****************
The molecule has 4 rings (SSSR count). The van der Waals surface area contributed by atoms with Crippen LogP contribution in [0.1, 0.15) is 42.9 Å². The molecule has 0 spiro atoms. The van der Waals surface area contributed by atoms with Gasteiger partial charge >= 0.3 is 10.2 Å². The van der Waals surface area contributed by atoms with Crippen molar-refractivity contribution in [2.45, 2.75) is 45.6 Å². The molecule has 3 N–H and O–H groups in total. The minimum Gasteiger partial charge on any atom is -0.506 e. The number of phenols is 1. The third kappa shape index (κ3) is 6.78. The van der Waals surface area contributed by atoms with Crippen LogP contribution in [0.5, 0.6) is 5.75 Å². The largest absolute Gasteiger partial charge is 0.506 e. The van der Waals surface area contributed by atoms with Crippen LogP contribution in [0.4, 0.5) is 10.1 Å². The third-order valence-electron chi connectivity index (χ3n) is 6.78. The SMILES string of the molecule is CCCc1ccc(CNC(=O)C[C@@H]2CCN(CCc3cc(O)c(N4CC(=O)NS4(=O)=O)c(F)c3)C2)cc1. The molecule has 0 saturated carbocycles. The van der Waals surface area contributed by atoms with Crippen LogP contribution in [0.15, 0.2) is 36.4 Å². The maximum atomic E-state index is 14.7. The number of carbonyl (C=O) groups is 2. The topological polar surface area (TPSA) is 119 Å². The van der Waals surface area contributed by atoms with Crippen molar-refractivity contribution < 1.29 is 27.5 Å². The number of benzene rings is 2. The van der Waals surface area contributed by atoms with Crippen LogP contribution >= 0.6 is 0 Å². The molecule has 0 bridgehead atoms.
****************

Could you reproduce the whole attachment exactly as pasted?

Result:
The molecule has 4 rings (SSSR count). The van der Waals surface area contributed by atoms with Crippen LogP contribution in [0.1, 0.15) is 42.9 Å². The molecule has 0 spiro atoms. The van der Waals surface area contributed by atoms with Gasteiger partial charge >= 0.3 is 10.2 Å². The van der Waals surface area contributed by atoms with Crippen molar-refractivity contribution in [2.45, 2.75) is 45.6 Å². The molecule has 3 N–H and O–H groups in total. The minimum Gasteiger partial charge on any atom is -0.506 e. The number of phenols is 1. The third kappa shape index (κ3) is 6.78. The van der Waals surface area contributed by atoms with Crippen LogP contribution in [0.5, 0.6) is 5.75 Å². The largest absolute Gasteiger partial charge is 0.506 e. The van der Waals surface area contributed by atoms with Crippen LogP contribution in [0.4, 0.5) is 10.1 Å². The third-order valence-electron chi connectivity index (χ3n) is 6.78. The SMILES string of the molecule is CCCc1ccc(CNC(=O)C[C@@H]2CCN(CCc3cc(O)c(N4CC(=O)NS4(=O)=O)c(F)c3)C2)cc1. The molecule has 0 saturated carbocycles. The van der Waals surface area contributed by atoms with Crippen LogP contribution in [0.15, 0.2) is 36.4 Å². The maximum atomic E-state index is 14.7. The number of carbonyl (C=O) groups is 2. The topological polar surface area (TPSA) is 119 Å². The van der Waals surface area contributed by atoms with Crippen molar-refractivity contribution < 1.29 is 27.5 Å². The number of benzene rings is 2. The van der Waals surface area contributed by atoms with Crippen LogP contribution >= 0.6 is 0 Å². The molecule has 0 bridgehead atoms.